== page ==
Iain Duguid: It is important to hear the different tone of voice that was present in their response. This was not merely a grudging acquiescence to Moses’ rebuke on their part but rather a complete change of heart. The Reubenites and Gadites promised to hasten to equip themselves to lead Israel into the conflict (v. 17) and to remain on the field of combat until every single one of the Israelites received their inheritance (v. 18). They thus took up the challenge to provide leadership for the community of faith in the ongoing struggle and to persevere in that struggle until every one of their brothers and sisters had received what God promised.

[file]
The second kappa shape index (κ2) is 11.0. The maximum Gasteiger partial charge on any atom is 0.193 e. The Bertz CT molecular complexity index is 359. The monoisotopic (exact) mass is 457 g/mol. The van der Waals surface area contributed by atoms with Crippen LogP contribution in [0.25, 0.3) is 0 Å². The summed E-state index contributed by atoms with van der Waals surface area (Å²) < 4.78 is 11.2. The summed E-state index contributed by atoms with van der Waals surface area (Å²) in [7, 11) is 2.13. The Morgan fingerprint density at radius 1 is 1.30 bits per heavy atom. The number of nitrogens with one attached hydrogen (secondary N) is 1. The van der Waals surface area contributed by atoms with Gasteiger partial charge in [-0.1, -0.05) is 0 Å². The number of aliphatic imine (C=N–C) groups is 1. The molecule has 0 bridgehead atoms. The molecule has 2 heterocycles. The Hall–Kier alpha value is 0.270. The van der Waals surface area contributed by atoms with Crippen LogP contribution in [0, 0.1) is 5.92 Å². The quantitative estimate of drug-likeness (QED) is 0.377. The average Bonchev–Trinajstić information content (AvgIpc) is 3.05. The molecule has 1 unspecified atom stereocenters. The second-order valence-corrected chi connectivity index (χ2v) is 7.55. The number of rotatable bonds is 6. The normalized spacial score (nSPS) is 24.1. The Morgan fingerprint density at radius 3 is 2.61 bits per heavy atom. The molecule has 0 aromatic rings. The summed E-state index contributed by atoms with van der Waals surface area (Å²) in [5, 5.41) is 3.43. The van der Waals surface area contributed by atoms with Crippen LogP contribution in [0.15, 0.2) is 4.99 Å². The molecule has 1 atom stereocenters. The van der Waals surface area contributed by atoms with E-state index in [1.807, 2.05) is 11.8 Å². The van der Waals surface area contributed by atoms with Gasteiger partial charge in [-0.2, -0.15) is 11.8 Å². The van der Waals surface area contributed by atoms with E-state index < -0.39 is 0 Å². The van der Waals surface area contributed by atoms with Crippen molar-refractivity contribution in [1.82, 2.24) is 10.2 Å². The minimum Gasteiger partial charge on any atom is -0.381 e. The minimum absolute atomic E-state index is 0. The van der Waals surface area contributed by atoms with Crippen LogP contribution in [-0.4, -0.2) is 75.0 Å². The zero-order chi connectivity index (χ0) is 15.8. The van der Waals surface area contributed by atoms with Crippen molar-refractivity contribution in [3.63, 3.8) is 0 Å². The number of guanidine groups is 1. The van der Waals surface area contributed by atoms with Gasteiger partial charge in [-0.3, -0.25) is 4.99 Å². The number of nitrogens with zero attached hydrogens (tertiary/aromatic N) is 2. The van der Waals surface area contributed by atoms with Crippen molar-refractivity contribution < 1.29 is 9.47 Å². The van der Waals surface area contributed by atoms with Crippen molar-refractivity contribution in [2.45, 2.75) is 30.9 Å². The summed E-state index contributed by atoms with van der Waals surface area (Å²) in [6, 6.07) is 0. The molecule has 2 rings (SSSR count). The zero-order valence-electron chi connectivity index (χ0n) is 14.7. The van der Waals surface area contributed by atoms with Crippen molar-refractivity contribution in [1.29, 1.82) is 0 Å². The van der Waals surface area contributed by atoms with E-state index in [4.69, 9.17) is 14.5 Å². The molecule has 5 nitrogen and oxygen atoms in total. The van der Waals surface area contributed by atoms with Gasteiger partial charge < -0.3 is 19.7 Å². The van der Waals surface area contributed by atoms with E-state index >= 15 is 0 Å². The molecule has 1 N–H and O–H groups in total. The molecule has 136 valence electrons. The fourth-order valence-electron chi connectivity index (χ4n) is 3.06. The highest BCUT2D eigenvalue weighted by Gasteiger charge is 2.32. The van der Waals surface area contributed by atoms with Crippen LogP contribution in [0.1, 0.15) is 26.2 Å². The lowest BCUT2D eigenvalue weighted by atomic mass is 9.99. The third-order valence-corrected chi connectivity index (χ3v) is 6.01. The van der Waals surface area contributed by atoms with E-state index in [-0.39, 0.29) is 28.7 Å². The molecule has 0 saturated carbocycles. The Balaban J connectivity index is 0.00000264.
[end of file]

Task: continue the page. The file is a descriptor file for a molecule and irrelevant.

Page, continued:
B. (:20-24) Release from Long Term Canaan Obligations Issued by Moses

1. (:20-23) Carry Out Your Obligations to Israel

a. (:20-22) Permission

1) (:20-22a) Fulfil Short Term Obligations to Conquer Canaan

“So Moses said to them, ‘If you will do this, if you will arm yourselves before the LORD for the war, 21 and all of you armed men cross over the Jordan before the LORD until He has driven His enemies out from before Him, 22 and the land is subdued before the LORD,’”

2) (:22b) Freedom from Long Term Canaan Obligations

“then afterward you shall return and be free of obligation toward the LORD and toward Israel, and this land shall be yours for a possession before the LORD.”

b. (:23) Warning

“But if you will not do so, behold, you have sinned against the LORD, and be sure your sin will find you out.”